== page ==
As many athletic careers have started, Layne Audet’s foray into pitching arrived quite by chance.

In happened when the soon-to-be Winthrop High School senior was in the fourth grade.

“They just needed someone to pitch,” Audet said. “They threw me in there and I loved it.”

Audet’s love of pitching blossomed into a passion, one she works on year-round in addition to playing field hockey and basketball.

“I watched Layne in the eighth grade and I knew she was going to be something special,” Winthrop coach Chuck Gurney said. “Each year she’s gotten better.”

As Audet has improved, so has the team, going from 5-11 her freshman year to 14-6 last season and 13-5 this year. For her efforts, Audet has been chosen Kennebec Journal Softball Player of the Year.

This season was her best so far. As in the past, she pitched every game, striking out 119 batters in 97 innings while walking 15 (two of those intentional) and posting an earned run average of 1.69. In addition to her ability, Gurney said Audet’s even demeanor on the mound is one of her strengths.

“An umpire told me ‘I would never play poker against her,'” Gurney said. “‘You can’t tell if she’s holding a pair of aces of a pair of 2s'”.

Audet credits her dad, David, with encouraging her to pitch and spending hours catching her on their front lawn. And long-time pitching coach Chris Hillier has helped her hone her skills.

“She’s taught me so many things,’ Audet said. “I couldn’t have done it without her.”

One of the goals Hillier and Audet aimed for this season was to reach 55 mph with her fastball and 35 mph with her changeup. She attained the fastball goal, while her changeup is hovering about 40 mph.

This summer Audet is playing for the Maine Illusion, a collection of area stars coached by Gurney and her father. The team has lined up some tournaments against some of the best 18-U teams in New England. Audet still participates in weekly summer field hockey and basketball practices and games since she is a key member of both teams, this while also working for her dad’s construction company.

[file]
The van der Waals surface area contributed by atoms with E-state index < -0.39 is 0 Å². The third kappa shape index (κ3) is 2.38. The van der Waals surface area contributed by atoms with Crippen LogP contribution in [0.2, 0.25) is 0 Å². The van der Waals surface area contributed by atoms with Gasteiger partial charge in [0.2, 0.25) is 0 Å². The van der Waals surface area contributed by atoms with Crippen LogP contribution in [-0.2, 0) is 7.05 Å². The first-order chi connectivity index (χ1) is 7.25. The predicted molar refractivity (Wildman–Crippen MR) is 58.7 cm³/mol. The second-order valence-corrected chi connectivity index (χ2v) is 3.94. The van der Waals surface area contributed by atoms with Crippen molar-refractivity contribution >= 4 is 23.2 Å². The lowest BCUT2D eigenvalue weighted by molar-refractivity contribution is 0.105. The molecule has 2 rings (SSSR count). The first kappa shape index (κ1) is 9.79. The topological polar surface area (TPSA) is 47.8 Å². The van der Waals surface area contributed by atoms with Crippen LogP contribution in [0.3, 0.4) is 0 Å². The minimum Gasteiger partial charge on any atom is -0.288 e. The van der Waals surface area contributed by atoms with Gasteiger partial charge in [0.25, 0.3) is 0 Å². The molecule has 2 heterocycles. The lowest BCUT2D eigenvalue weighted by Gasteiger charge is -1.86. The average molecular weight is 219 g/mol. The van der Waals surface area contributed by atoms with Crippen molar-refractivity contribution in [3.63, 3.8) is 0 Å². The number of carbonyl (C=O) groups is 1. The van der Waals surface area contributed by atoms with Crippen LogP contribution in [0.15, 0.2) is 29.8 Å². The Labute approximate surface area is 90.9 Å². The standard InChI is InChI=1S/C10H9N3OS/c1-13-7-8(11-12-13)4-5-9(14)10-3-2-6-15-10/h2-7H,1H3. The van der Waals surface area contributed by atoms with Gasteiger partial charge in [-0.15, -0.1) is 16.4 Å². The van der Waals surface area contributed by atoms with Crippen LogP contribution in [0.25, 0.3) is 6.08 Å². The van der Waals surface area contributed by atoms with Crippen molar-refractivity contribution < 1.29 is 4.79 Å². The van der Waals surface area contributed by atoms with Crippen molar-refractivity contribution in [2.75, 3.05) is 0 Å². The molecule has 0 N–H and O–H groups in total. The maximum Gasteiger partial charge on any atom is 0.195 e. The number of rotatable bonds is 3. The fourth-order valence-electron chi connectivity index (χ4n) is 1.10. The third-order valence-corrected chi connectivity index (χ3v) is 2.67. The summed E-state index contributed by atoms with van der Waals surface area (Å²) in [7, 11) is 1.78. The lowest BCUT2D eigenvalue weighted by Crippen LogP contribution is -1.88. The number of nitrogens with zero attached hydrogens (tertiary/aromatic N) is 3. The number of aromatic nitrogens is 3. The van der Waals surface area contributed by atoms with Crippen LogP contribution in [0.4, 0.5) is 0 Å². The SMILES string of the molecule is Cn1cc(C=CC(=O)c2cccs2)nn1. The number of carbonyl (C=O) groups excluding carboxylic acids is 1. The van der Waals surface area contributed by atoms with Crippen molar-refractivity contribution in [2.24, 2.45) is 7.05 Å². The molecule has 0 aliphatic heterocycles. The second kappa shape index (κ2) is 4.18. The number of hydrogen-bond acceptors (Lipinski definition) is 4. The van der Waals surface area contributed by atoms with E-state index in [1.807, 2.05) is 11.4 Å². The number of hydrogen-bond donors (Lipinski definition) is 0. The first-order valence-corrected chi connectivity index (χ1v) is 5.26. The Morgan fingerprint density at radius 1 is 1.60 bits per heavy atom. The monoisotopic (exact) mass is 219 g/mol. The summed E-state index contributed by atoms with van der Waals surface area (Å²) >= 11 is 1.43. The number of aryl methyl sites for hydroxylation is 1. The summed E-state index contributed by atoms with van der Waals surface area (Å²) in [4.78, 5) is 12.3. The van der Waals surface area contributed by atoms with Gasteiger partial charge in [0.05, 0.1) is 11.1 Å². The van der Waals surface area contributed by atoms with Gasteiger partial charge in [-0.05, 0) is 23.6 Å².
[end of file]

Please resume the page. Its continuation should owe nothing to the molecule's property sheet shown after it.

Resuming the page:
“Basketball and field hockey are very important to me,” she said. “I do all three in the summer but on weekends I can only go to softball.”

Gurney and Audet differ slightly on her best performances of the season. Gurney said she pitched her best in a pair of early season losses, 1-0 to Madison and 2-1 to Oak Hill. Madison — which went unbeaten and captured the Class C state championship — scored its lone run on a passed ball. Oak Hill squeezed across a pair of unearned runs in the final inning.

“Layne is a big-game pitcher,” he said.

For Audet, though, there’s no doubt in her mind about her best game of the season.

“My best game ever was when we played Monmouth in the first round (of the playoffs),” she said.

Audet struck out a record 14 batters in that game to advance the Ramblers to the semifinal round.

The schools are only a few miles apart, and have developed a friendly rivalry over the years. In fact, several Monmouth players play for the Maine Illusion. Winthrop achieved its breakthrough against the Mustangs a year ago with a win in the semifinals of the tournament.

“We wanted to beat them so bad,” Audet said.

Next up for the Ramblers is Madison, a team that knocked off the Ramblers in the playoffs the past two season and has long dominated teams in the Mountain Valley Conference.

“They are the ones to beat, for sure,” Audet said.

Led by a solid senior class that has played together for three years, the Ramblers will return every starter next season, and Gurney is cautiously optimistic.

“Last year we got over the hump of beating Monmouth,” he said. “Madison is next. Little by little we’re getting there.”

Audet was also one of the team’s top hitters, batting .372 with 17 RBIs and just three strikeouts in 56 at bats.

“She’s a line drive hitter when things are going well,” Gurney said

With just one pitcher on his team, Gurney doesn’t take any chances with Audet getting hurt on the bases.

“We always use a courtesy runner,” he said.

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